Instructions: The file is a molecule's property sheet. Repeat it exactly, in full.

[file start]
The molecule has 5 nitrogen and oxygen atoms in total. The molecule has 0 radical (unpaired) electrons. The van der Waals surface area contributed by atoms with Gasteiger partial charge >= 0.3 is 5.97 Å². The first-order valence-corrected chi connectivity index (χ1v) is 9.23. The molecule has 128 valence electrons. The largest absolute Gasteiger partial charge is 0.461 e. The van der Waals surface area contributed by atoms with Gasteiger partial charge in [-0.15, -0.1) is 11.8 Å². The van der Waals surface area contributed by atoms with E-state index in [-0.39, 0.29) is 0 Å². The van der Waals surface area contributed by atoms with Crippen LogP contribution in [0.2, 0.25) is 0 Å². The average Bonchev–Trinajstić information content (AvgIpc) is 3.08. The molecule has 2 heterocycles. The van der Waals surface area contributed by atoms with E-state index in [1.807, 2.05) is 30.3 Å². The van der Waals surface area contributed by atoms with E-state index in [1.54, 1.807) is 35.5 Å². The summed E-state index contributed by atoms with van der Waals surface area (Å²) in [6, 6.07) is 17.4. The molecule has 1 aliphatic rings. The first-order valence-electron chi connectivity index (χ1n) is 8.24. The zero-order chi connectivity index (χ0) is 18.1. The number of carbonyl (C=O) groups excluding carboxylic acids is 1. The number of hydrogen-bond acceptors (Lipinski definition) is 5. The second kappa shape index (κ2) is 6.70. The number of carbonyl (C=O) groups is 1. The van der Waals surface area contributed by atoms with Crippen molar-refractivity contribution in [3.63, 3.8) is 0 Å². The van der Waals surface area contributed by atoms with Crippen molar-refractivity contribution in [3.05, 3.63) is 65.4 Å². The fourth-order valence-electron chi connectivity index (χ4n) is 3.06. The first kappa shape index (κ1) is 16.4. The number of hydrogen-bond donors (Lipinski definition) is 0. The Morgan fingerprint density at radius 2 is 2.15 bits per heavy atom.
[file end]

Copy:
The molecule has 5 nitrogen and oxygen atoms in total. The molecule has 0 radical (unpaired) electrons. The van der Waals surface area contributed by atoms with Gasteiger partial charge >= 0.3 is 5.97 Å². The first-order valence-corrected chi connectivity index (χ1v) is 9.23. The molecule has 128 valence electrons. The largest absolute Gasteiger partial charge is 0.461 e. The van der Waals surface area contributed by atoms with Gasteiger partial charge in [-0.15, -0.1) is 11.8 Å². The van der Waals surface area contributed by atoms with E-state index in [-0.39, 0.29) is 0 Å². The van der Waals surface area contributed by atoms with Crippen LogP contribution in [0.2, 0.25) is 0 Å². The average Bonchev–Trinajstić information content (AvgIpc) is 3.08. The molecule has 2 heterocycles. The van der Waals surface area contributed by atoms with E-state index in [1.807, 2.05) is 30.3 Å². The van der Waals surface area contributed by atoms with E-state index in [1.54, 1.807) is 35.5 Å². The summed E-state index contributed by atoms with van der Waals surface area (Å²) in [6, 6.07) is 17.4. The molecule has 1 aliphatic rings. The first-order valence-electron chi connectivity index (χ1n) is 8.24. The zero-order chi connectivity index (χ0) is 18.1. The number of carbonyl (C=O) groups excluding carboxylic acids is 1. The number of hydrogen-bond acceptors (Lipinski definition) is 5. The second kappa shape index (κ2) is 6.70. The number of carbonyl (C=O) groups is 1. The van der Waals surface area contributed by atoms with Crippen molar-refractivity contribution in [3.63, 3.8) is 0 Å². The van der Waals surface area contributed by atoms with Crippen molar-refractivity contribution in [3.05, 3.63) is 65.4 Å². The fourth-order valence-electron chi connectivity index (χ4n) is 3.06. The first kappa shape index (κ1) is 16.4. The number of hydrogen-bond donors (Lipinski definition) is 0. The Morgan fingerprint density at radius 2 is 2.15 bits per heavy atom.